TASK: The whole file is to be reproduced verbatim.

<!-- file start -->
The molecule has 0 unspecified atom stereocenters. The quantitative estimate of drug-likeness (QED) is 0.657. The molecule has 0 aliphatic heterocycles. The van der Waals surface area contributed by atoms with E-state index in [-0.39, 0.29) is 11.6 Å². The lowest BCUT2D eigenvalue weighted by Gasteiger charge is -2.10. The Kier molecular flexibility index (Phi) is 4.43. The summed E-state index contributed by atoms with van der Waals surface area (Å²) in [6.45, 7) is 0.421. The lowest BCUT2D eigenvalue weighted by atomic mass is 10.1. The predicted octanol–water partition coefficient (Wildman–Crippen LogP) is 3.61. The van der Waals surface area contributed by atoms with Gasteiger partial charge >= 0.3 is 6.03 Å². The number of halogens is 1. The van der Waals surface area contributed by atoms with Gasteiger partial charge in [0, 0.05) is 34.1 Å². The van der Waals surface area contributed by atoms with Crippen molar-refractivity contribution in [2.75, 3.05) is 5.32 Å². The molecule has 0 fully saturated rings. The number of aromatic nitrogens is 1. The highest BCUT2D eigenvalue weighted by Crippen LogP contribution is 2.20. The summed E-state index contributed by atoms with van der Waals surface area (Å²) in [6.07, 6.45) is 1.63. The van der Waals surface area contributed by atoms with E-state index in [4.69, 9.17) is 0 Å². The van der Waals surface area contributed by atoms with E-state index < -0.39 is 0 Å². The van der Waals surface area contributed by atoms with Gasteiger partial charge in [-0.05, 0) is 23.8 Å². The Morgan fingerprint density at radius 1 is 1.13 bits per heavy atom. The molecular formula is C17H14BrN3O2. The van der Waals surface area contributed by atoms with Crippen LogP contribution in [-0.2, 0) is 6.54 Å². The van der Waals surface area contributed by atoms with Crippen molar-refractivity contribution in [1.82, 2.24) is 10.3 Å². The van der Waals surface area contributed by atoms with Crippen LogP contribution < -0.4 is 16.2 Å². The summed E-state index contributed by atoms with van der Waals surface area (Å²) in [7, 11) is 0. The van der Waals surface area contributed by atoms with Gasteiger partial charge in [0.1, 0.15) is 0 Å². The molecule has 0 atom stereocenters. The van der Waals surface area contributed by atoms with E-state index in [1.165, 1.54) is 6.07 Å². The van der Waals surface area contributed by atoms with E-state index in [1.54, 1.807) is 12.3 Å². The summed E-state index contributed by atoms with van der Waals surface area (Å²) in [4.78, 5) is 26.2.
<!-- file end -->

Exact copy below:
The molecule has 0 unspecified atom stereocenters. The quantitative estimate of drug-likeness (QED) is 0.657. The molecule has 0 aliphatic heterocycles. The van der Waals surface area contributed by atoms with E-state index in [-0.39, 0.29) is 11.6 Å². The lowest BCUT2D eigenvalue weighted by Gasteiger charge is -2.10. The Kier molecular flexibility index (Phi) is 4.43. The summed E-state index contributed by atoms with van der Waals surface area (Å²) in [6.45, 7) is 0.421. The lowest BCUT2D eigenvalue weighted by atomic mass is 10.1. The predicted octanol–water partition coefficient (Wildman–Crippen LogP) is 3.61. The van der Waals surface area contributed by atoms with Gasteiger partial charge >= 0.3 is 6.03 Å². The number of halogens is 1. The van der Waals surface area contributed by atoms with Gasteiger partial charge in [0, 0.05) is 34.1 Å². The van der Waals surface area contributed by atoms with Crippen molar-refractivity contribution in [2.75, 3.05) is 5.32 Å². The molecule has 0 fully saturated rings. The number of aromatic nitrogens is 1. The highest BCUT2D eigenvalue weighted by Crippen LogP contribution is 2.20. The summed E-state index contributed by atoms with van der Waals surface area (Å²) in [6.07, 6.45) is 1.63. The van der Waals surface area contributed by atoms with E-state index in [4.69, 9.17) is 0 Å². The van der Waals surface area contributed by atoms with E-state index < -0.39 is 0 Å². The van der Waals surface area contributed by atoms with Gasteiger partial charge in [-0.05, 0) is 23.8 Å². The Morgan fingerprint density at radius 1 is 1.13 bits per heavy atom. The molecular formula is C17H14BrN3O2. The van der Waals surface area contributed by atoms with Crippen LogP contribution in [-0.2, 0) is 6.54 Å². The van der Waals surface area contributed by atoms with Crippen molar-refractivity contribution in [1.82, 2.24) is 10.3 Å². The van der Waals surface area contributed by atoms with Crippen LogP contribution < -0.4 is 16.2 Å². The summed E-state index contributed by atoms with van der Waals surface area (Å²) in [7, 11) is 0. The van der Waals surface area contributed by atoms with Gasteiger partial charge in [0.1, 0.15) is 0 Å². The molecule has 0 atom stereocenters. The van der Waals surface area contributed by atoms with E-state index in [1.165, 1.54) is 6.07 Å². The van der Waals surface area contributed by atoms with E-state index in [1.54, 1.807) is 12.3 Å². The summed E-state index contributed by atoms with van der Waals surface area (Å²) in [4.78, 5) is 26.2.